My new favourite thing in life is baking bread. I absolutely LOVE bread and eat ridiculous amounts of it and ever since I moved to the UK I’ve been thoroughly disappointed with its quality over here.
A while ago I bought myself a bread machine and was baking a loaf every other day. Eventually, I started taking the dough out to shape and bake in the oven so that it looked prettier, and soon I ditched the machine all together. For a few weeks now I’ve been perusing a bunch of blogs of incredibly talented bakers around the world and picking up techniques and recipes.
My attempts, for a complete novice, have been pretty encouraging! I use flour from various grains, so far apart from wheat I’ve tried spelt, rye, barley and kamut and I like to put seeds in like chia, sunflower, pumpkin or linseed resulting in very nice, very healthy loaves. I even found an incredible oak smoked malted flour at Waitrose, you can just imagine from the name what it tastes like.
But the queen of all bread is no other than PAIN AU LEVAIN of course, aka sourdough. This bread does not use commercial yeast, it’s made taking advantage of the yeasts that reside naturally on the grain. But these yeasts have to first be cultivated. I had been thoroughly horrified with how complicated the instructions were for the thing, and I set off to make one without really fully understanding what I was getting myself into. To my surprise however, it worked out perfectly and now I can proudly present to you Blobby-chan, my 100% hydration starter!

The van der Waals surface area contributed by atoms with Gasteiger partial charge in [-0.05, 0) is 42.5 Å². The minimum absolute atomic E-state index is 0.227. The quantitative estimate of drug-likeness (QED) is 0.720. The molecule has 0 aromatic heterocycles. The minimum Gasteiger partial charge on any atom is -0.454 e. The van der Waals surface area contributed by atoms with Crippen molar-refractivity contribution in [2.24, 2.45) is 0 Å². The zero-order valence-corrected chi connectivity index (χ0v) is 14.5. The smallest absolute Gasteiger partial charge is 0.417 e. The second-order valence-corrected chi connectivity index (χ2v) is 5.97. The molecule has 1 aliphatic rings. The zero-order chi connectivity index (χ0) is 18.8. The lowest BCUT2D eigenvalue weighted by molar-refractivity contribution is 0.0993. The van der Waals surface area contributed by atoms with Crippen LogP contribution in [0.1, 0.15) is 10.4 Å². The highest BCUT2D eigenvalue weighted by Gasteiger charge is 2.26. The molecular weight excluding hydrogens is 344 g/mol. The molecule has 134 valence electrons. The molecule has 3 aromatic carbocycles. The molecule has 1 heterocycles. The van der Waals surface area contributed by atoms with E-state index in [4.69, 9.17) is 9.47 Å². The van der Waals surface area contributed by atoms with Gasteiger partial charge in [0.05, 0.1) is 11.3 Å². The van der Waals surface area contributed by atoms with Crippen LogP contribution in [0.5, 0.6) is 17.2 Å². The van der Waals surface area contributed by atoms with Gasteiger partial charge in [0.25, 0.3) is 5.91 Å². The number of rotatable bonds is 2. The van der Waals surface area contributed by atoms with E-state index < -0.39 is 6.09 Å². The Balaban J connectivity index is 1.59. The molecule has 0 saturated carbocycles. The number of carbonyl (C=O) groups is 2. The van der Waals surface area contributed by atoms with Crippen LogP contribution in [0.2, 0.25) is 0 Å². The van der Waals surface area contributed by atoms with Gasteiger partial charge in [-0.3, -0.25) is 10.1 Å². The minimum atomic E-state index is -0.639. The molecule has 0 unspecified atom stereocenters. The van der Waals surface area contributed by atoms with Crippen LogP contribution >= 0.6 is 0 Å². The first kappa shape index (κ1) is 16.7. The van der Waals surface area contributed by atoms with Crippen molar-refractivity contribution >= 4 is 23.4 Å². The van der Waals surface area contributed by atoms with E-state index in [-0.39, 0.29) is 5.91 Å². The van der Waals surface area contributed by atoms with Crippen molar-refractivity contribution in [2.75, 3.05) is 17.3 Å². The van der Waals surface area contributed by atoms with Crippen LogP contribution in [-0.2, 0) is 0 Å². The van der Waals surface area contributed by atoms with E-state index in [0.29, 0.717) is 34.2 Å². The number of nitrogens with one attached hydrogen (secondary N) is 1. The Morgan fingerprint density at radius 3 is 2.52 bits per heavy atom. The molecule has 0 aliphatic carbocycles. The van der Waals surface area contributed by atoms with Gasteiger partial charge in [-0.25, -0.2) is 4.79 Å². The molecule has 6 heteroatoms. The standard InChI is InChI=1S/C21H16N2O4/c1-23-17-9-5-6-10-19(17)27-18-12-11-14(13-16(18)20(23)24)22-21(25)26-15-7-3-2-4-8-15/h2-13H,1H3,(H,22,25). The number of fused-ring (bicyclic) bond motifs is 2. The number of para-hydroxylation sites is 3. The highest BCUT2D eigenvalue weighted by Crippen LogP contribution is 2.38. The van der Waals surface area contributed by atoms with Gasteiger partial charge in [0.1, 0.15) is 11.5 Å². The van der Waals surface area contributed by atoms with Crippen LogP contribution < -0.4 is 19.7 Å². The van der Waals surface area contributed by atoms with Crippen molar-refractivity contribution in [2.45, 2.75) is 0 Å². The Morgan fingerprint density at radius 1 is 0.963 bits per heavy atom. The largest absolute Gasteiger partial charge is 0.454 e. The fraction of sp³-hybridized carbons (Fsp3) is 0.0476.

Making pain au levain is no easy business and certainly not a quick one. Normally you will feed your starter with flour and leave it for 12 hours, then feed it again and leave it for 12-24 hours, then make the dough, knead, ferment, knead, ferment, shape, let rise, bake. This can take up to even 4 days if you’re feeling adventurous. My first loaf was a bit ugly but tasted so good I couldn’t be happier.
The next one was prettier, with a better, more open crumb. What every sourdough baker is after is huge, evenly distributed holes in their loaves. I’ll get there eventually!
My prettiest loaf yet was this soda bread.
Baking has become some sort of therapy for me now, I can’t describe the sheer JOY I feel every time I take a new loaf out of the oven. Blobby-chan is like my pet now, she lives in the fridge and I feed her every other day. I always have some dough fermenting that will need a fold from time to time, and it’s always (ALWAYS) amazingly fun to watch it double in size. I could go on and on. I wish I had some baking friends!